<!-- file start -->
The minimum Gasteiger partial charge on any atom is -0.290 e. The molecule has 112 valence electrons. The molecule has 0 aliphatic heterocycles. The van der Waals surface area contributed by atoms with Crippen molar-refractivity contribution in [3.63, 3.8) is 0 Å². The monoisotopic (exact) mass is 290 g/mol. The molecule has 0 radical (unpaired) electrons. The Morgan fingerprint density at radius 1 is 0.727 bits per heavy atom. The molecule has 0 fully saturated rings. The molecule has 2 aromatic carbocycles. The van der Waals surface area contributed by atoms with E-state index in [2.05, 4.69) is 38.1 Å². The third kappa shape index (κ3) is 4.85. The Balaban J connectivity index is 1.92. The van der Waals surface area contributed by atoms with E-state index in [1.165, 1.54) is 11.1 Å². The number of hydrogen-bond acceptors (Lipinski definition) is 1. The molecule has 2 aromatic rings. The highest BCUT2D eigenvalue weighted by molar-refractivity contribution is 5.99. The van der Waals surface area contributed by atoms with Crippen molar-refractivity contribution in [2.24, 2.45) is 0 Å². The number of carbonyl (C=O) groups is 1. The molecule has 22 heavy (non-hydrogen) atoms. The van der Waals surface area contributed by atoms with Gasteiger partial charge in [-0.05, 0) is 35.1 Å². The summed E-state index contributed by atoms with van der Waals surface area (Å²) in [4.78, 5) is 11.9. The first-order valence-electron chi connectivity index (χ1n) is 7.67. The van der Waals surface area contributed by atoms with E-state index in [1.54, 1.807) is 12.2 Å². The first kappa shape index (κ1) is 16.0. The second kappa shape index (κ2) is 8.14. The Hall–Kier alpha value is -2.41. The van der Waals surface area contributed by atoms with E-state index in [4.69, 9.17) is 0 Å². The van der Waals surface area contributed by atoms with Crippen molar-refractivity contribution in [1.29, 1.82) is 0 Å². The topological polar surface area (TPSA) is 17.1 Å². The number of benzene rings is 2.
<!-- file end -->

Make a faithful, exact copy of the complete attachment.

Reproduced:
The minimum Gasteiger partial charge on any atom is -0.290 e. The molecule has 112 valence electrons. The molecule has 0 aliphatic heterocycles. The van der Waals surface area contributed by atoms with Crippen molar-refractivity contribution in [3.63, 3.8) is 0 Å². The monoisotopic (exact) mass is 290 g/mol. The molecule has 0 radical (unpaired) electrons. The Morgan fingerprint density at radius 1 is 0.727 bits per heavy atom. The molecule has 0 fully saturated rings. The molecule has 2 aromatic carbocycles. The van der Waals surface area contributed by atoms with E-state index in [2.05, 4.69) is 38.1 Å². The third kappa shape index (κ3) is 4.85. The Balaban J connectivity index is 1.92. The van der Waals surface area contributed by atoms with E-state index in [1.165, 1.54) is 11.1 Å². The number of hydrogen-bond acceptors (Lipinski definition) is 1. The molecule has 2 aromatic rings. The highest BCUT2D eigenvalue weighted by molar-refractivity contribution is 5.99. The van der Waals surface area contributed by atoms with Crippen molar-refractivity contribution in [2.24, 2.45) is 0 Å². The number of carbonyl (C=O) groups is 1. The molecule has 22 heavy (non-hydrogen) atoms. The van der Waals surface area contributed by atoms with Gasteiger partial charge in [-0.05, 0) is 35.1 Å². The summed E-state index contributed by atoms with van der Waals surface area (Å²) in [4.78, 5) is 11.9. The first-order valence-electron chi connectivity index (χ1n) is 7.67. The van der Waals surface area contributed by atoms with E-state index in [1.54, 1.807) is 12.2 Å². The first kappa shape index (κ1) is 16.0. The second kappa shape index (κ2) is 8.14. The Hall–Kier alpha value is -2.41. The van der Waals surface area contributed by atoms with E-state index in [4.69, 9.17) is 0 Å². The van der Waals surface area contributed by atoms with Crippen molar-refractivity contribution in [1.29, 1.82) is 0 Å². The topological polar surface area (TPSA) is 17.1 Å². The number of benzene rings is 2.